When teachers are given a wide range of student abilities- cognitive, social/emotional, physical- and then expected to spin 22 plates all at the same time every day, it is near impossible to meet all the needs of your classroom. However, I made a list of 9 things that late evening on April 22nd of the things I would've done differently for Mike in the general education classroom. Things that would not have sucked me dry of time and resources. Things that would have been small fixes to big problems that needed solving. Things that would not have cost me lots of money. Things that could be made or implemented in a very little amount of time. Things I know now that I wish I would've known then. Things that could have made a big difference in his life, and allowed him to learn at the heights he was capable of.

9 Things I Wish I'd Done for GT Kids in the Regular Classroom

1) Allow student choice and voice in the classroom, specifically in giving children leadership opportunities to have ownership over the classroom and their learning- how they are to reach learning standards and goals in regards to content/process/product

2) Social/Emotional: Promoting a growth mindset + grit in our gifted students (think gifted perfectionists, gifted underachievers, gifted children who haven't been challenged before and when challenged give up quickly, and so on), as well as attending to the intellectual traits of a gifted learner (traits such as needed humility, perseverance in challenge, courage with ideas, confidence in reason, and independence in thinking)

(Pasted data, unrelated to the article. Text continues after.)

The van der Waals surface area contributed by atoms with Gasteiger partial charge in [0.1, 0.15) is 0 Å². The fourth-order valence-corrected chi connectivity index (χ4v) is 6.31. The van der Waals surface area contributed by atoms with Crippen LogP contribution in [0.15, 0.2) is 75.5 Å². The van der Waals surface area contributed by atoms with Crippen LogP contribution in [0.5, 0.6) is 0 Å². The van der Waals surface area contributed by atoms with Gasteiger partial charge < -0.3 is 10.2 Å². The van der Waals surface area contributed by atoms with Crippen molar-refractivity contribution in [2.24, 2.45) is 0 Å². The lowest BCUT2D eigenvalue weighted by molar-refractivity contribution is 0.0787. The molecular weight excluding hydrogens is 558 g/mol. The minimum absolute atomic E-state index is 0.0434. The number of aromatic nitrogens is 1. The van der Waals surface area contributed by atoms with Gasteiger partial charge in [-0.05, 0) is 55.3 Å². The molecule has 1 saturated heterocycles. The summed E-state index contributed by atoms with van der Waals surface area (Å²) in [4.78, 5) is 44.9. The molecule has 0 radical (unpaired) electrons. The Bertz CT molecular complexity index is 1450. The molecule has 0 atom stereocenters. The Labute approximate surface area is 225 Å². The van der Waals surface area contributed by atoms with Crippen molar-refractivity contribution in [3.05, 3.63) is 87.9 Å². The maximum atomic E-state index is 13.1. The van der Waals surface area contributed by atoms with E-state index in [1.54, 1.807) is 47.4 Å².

3) Self-Assessment with a Cupcake Grading Scale to promote a gifted learner's best work at all times, not just "getting it done"

4) Using Prior Knowledge, Inquiry, Wonder Walls, Research, and Self-Led Experimentation in Science and Social Studies

5) Making Work and Learning Meaningful through Audience and PBL

6) Creativity in Content: Time to Build, Create, and Explore + Coding

7) Pre-testing + Creative Choice Menus added to the Math Curriculum

8) ELAR Fixes: Daily Five in a Must Do/Can Do format with Self Timers + Depth and Complexity added to our love of reading